If I can say this, the Institute is an excellent knowledge-sharing platform and place to start building a network.
Geneva is also a very good place to study and start your professional life in, with so many NGOs, associations, the UN, as well as the public sector. You can get a lot of perspectives here at the same time.
Could you tell us a little bit about your Ph.D thesis?
Based on an analysis of relevant international and European policies, and on an ethnographic study, my PhD research focuses on the underlying motives and mechanisms of the socio-economic and political conflicts related to wildlife protection in Western Europe.
An in-depth case study of the gradual reestablishment of the wolf in the Western Alps (Haute-Savoie and Valais) investigates our relationships with (symbolic) animals and nature, based on predation and protection, in terms of dependency and co-dependency. Its sheds a new light on what is really at stake for the “people of the mountains” and society, and formulates several recommendations designed to lead to a sustainable implementation of related policies.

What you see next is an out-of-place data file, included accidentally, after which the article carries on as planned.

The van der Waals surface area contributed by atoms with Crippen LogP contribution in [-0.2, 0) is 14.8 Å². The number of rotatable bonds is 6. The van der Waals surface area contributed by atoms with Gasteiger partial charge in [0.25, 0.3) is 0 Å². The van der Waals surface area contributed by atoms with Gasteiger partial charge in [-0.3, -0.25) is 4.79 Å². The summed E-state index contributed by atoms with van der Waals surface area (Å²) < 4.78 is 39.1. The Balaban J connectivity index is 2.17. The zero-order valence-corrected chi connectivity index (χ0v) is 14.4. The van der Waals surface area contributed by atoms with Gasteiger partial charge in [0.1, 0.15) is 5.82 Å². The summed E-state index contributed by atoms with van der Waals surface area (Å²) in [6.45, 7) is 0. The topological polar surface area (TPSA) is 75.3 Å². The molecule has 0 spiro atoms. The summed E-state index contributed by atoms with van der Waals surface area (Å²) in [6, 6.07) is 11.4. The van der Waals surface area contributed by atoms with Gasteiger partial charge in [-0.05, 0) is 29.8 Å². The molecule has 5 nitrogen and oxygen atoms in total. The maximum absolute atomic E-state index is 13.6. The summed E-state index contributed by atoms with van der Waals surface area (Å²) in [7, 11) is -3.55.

Could you tell us more about the career stage you are in now?
I am now about to take a new exciting challenge as director of the Vaud section of an amazing Swiss association.
To continue my anthropology work, I have been writing 2 books related to my PhD research, which will be published in 2024 by a Swiss editor. I am also part of a project uniting ethnography and photography about the relationship between people and wolves in the Alps, in collaboration with an artist.